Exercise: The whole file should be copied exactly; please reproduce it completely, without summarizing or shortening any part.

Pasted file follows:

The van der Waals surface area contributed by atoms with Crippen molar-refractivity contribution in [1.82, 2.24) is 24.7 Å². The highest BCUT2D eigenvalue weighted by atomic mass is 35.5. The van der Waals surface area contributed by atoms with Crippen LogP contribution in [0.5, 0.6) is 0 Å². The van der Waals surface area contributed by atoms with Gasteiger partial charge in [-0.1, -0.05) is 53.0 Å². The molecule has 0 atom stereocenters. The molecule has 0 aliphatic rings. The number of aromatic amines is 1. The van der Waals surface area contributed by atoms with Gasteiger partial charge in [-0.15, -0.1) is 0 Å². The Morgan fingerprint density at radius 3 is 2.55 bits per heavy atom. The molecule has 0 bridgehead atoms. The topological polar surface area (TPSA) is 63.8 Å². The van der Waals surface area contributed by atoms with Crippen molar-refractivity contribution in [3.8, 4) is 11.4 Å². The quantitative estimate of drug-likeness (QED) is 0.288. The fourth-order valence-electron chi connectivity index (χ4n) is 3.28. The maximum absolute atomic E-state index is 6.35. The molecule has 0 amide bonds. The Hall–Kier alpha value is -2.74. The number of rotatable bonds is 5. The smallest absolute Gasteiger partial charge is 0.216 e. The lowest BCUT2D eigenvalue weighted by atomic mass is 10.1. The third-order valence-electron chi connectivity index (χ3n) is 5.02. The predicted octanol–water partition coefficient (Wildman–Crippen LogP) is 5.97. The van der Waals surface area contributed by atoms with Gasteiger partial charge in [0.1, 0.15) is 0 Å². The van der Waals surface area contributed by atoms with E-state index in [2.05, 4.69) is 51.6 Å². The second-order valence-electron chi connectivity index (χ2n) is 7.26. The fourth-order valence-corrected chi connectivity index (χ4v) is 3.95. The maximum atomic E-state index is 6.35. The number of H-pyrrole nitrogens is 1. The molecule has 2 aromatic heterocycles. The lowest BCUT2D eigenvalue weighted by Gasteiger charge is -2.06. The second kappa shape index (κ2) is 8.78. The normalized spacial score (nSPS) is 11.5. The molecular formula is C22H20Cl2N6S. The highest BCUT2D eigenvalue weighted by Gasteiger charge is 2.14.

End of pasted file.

The van der Waals surface area contributed by atoms with Crippen molar-refractivity contribution in [1.82, 2.24) is 24.7 Å². The highest BCUT2D eigenvalue weighted by atomic mass is 35.5. The van der Waals surface area contributed by atoms with Crippen LogP contribution in [0.5, 0.6) is 0 Å². The van der Waals surface area contributed by atoms with Gasteiger partial charge in [-0.1, -0.05) is 53.0 Å². The molecule has 0 atom stereocenters. The molecule has 0 aliphatic rings. The number of aromatic amines is 1. The van der Waals surface area contributed by atoms with Gasteiger partial charge in [-0.15, -0.1) is 0 Å². The Morgan fingerprint density at radius 3 is 2.55 bits per heavy atom. The molecule has 0 bridgehead atoms. The topological polar surface area (TPSA) is 63.8 Å². The van der Waals surface area contributed by atoms with Crippen molar-refractivity contribution in [3.8, 4) is 11.4 Å². The quantitative estimate of drug-likeness (QED) is 0.288. The fourth-order valence-electron chi connectivity index (χ4n) is 3.28. The maximum absolute atomic E-state index is 6.35. The molecule has 0 amide bonds. The Hall–Kier alpha value is -2.74. The number of rotatable bonds is 5. The smallest absolute Gasteiger partial charge is 0.216 e. The lowest BCUT2D eigenvalue weighted by atomic mass is 10.1. The third-order valence-electron chi connectivity index (χ3n) is 5.02. The predicted octanol–water partition coefficient (Wildman–Crippen LogP) is 5.97. The van der Waals surface area contributed by atoms with Gasteiger partial charge in [0.1, 0.15) is 0 Å². The van der Waals surface area contributed by atoms with E-state index in [2.05, 4.69) is 51.6 Å². The second-order valence-electron chi connectivity index (χ2n) is 7.26. The fourth-order valence-corrected chi connectivity index (χ4v) is 3.95. The maximum atomic E-state index is 6.35. The number of H-pyrrole nitrogens is 1. The molecule has 2 aromatic heterocycles. The lowest BCUT2D eigenvalue weighted by Gasteiger charge is -2.06. The second kappa shape index (κ2) is 8.78. The normalized spacial score (nSPS) is 11.5. The molecular formula is C22H20Cl2N6S. The highest BCUT2D eigenvalue weighted by Gasteiger charge is 2.14.